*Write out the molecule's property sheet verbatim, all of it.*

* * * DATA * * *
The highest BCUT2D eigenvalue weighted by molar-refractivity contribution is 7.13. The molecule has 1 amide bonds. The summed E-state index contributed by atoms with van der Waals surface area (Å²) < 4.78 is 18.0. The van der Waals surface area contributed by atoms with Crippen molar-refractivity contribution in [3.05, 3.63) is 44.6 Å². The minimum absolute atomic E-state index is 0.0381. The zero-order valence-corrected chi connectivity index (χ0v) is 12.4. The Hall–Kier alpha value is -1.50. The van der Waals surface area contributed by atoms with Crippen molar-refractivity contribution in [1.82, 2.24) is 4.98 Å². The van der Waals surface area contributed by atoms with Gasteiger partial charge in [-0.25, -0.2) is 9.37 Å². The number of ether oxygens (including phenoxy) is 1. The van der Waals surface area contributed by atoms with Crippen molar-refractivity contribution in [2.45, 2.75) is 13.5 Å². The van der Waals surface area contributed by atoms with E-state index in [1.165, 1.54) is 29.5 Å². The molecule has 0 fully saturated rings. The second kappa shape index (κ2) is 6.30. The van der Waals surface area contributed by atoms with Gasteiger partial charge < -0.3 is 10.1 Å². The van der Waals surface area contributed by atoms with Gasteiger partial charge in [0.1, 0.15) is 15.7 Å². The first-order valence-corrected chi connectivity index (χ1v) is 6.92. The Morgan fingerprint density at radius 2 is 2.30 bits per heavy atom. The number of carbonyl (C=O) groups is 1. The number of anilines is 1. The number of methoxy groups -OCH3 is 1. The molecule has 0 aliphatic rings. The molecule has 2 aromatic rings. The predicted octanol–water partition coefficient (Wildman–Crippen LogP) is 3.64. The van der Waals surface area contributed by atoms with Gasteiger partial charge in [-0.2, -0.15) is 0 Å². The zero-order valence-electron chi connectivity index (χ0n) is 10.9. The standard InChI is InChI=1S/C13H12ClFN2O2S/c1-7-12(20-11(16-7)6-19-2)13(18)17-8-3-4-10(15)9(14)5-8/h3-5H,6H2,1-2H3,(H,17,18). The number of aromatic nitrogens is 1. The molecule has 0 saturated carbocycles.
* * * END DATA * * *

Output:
The highest BCUT2D eigenvalue weighted by molar-refractivity contribution is 7.13. The molecule has 1 amide bonds. The summed E-state index contributed by atoms with van der Waals surface area (Å²) < 4.78 is 18.0. The van der Waals surface area contributed by atoms with Crippen molar-refractivity contribution in [3.05, 3.63) is 44.6 Å². The minimum absolute atomic E-state index is 0.0381. The zero-order valence-corrected chi connectivity index (χ0v) is 12.4. The Hall–Kier alpha value is -1.50. The van der Waals surface area contributed by atoms with Crippen molar-refractivity contribution in [1.82, 2.24) is 4.98 Å². The van der Waals surface area contributed by atoms with Gasteiger partial charge in [-0.25, -0.2) is 9.37 Å². The number of ether oxygens (including phenoxy) is 1. The van der Waals surface area contributed by atoms with Crippen molar-refractivity contribution in [2.45, 2.75) is 13.5 Å². The van der Waals surface area contributed by atoms with E-state index in [1.165, 1.54) is 29.5 Å². The molecule has 0 fully saturated rings. The second kappa shape index (κ2) is 6.30. The van der Waals surface area contributed by atoms with Gasteiger partial charge < -0.3 is 10.1 Å². The van der Waals surface area contributed by atoms with Gasteiger partial charge in [0.1, 0.15) is 15.7 Å². The first-order valence-corrected chi connectivity index (χ1v) is 6.92. The Morgan fingerprint density at radius 2 is 2.30 bits per heavy atom. The number of carbonyl (C=O) groups is 1. The number of anilines is 1. The number of methoxy groups -OCH3 is 1. The molecule has 0 aliphatic rings. The molecule has 2 aromatic rings. The predicted octanol–water partition coefficient (Wildman–Crippen LogP) is 3.64. The van der Waals surface area contributed by atoms with Gasteiger partial charge in [-0.2, -0.15) is 0 Å². The zero-order valence-electron chi connectivity index (χ0n) is 10.9. The standard InChI is InChI=1S/C13H12ClFN2O2S/c1-7-12(20-11(16-7)6-19-2)13(18)17-8-3-4-10(15)9(14)5-8/h3-5H,6H2,1-2H3,(H,17,18). The number of aromatic nitrogens is 1. The molecule has 0 saturated carbocycles.